probablytom

A library of thoughts and things worth sharing.

RePublica talk addition — Intellectual Appropriation

I gave a talk yesterday at re:publica 2018, where I talked about the relationship between the sciences and the humanities. It was really fun! The conference is still going on and I'm having a great time.

(If you're reading this because you found my site from my talk — hi! And thanks so much for listening!)

It's always the case that, after you've written a talk, you discuss it with people and realise it needs revision. I finished the talk I gave the night before, so I didn't have the chance to go through this part of the redrafting process, and after discussing it today I realised I had something to add to what I'd written.

Specifically, I realised that it might have sounded like I wanted computer scientists to learn what people in the humanities have been learning for ages, and integrate it into our practices today — but this doesn't imply that we'd be involving people in the humanities in the discussion we would actually be having. In fact, it implies that eventually people in tech could potentially supersede them.

This isn't what I wanted to say. I think there's not just value in integrating humanities into the sciences, but in bridging the communication barriers people like C.P. Snow talk about. We also need people in tech who don't necessarily have the background in the humanities that people dedicated to the field learn, but who are able to work alongside those humanities specialists so as to get the benefits of both specialisation and the bridging of our cultural divide.

That's all! But I think it's an important point. There's something that feels a little like cultural appropriation around this interpretation of what I said. I don't want to give that impression; in fact, it's an important point to make that we need to avoid this train of thought!# Re:Publica talk addition: intellectual appropriation I gave a talk yesterday at re:publica 2018, where I talked about the relationship between the sciences and the humanities. It was really fun! The conference is still going on and I'm having a great time.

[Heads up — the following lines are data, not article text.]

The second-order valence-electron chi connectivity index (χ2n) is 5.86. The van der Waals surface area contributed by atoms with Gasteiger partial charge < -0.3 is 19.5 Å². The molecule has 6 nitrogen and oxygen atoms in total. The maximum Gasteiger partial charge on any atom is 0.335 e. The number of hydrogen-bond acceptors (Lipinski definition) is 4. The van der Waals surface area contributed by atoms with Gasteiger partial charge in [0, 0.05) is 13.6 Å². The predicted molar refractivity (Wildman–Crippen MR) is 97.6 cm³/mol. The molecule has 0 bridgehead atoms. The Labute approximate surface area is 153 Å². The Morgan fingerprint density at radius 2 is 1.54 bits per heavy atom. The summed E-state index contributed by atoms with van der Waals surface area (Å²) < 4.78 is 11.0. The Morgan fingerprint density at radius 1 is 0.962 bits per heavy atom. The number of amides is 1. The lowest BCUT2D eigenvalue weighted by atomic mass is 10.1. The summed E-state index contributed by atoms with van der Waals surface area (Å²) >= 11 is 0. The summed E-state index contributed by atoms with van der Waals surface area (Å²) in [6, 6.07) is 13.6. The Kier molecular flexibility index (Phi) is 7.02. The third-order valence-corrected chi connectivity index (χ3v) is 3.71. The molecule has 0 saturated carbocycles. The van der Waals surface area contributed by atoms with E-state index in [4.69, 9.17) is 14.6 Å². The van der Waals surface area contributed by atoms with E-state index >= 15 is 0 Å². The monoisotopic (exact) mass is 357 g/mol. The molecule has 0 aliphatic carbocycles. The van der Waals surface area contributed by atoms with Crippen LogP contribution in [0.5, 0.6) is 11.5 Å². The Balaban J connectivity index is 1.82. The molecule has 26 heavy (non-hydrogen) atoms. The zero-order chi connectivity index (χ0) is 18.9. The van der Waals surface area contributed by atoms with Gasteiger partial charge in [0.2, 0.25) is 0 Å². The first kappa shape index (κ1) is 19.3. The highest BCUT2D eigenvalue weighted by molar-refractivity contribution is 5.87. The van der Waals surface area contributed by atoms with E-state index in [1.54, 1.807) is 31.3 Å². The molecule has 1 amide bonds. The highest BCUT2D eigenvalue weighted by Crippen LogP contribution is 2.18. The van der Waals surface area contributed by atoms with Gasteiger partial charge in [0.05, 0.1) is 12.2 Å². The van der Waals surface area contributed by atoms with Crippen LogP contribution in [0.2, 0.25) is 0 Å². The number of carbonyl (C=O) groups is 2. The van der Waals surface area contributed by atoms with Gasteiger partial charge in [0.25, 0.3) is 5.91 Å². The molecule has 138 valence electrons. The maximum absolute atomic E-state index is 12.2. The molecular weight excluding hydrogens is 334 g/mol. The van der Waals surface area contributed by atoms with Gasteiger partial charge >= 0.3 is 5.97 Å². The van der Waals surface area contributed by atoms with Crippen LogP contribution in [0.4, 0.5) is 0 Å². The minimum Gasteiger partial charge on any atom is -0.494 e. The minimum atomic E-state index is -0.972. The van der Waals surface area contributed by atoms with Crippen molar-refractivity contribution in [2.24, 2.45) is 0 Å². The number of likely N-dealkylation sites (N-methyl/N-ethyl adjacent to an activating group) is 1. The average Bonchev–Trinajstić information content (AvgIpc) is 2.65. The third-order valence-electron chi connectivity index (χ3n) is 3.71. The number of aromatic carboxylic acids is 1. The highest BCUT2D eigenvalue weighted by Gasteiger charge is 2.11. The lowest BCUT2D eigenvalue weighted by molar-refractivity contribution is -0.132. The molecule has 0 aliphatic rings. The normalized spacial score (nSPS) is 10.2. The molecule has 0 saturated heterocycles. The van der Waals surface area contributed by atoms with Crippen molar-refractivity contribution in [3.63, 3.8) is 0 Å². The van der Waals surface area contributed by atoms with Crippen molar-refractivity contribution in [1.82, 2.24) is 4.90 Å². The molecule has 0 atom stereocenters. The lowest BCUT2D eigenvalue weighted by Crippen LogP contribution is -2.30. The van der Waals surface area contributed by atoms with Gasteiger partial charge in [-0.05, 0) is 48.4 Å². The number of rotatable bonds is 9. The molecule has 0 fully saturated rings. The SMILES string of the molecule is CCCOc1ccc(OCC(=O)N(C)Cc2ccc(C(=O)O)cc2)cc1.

(If you're reading this because you found my site from my talk — hi! And thanks so much for listening!)

It's always the case that, after you've written a talk, you discuss it with people and realise it needs revision. I finished the talk I gave the night before, so I didn't have the chance to go through this part of the redrafting process, and after discussing it today I realised I had something to add to what I'd written.

Specifically, I realised that it might have sounded like I wanted computer scientists to learn what people in the humanities have been learning for ages, and integrate it into our practices today — but this doesn't imply that we'd be involving people in the humanities in the discussion we would actually be having. In fact, it implies that eventually people in tech could potentially supersede them.

This isn't what I wanted to say. I think there's not just value in integrating humanities into the sciences, but in bridging the communication barriers people like C.P. Snow talk about. We also need people in tech who don't necessarily have the background in the humanities that people dedicated to the field learn, but who are able to work alongside those humanities specialists so as to get the benefits of both specialisation and the bridging of our cultural divide.

That's all! But I think it's an important point. There's something that feels a little like cultural appropriation around this interpretation of what I said. I don't want to give that impression; in fact, it's an important point to make that we need to avoid this train of thought!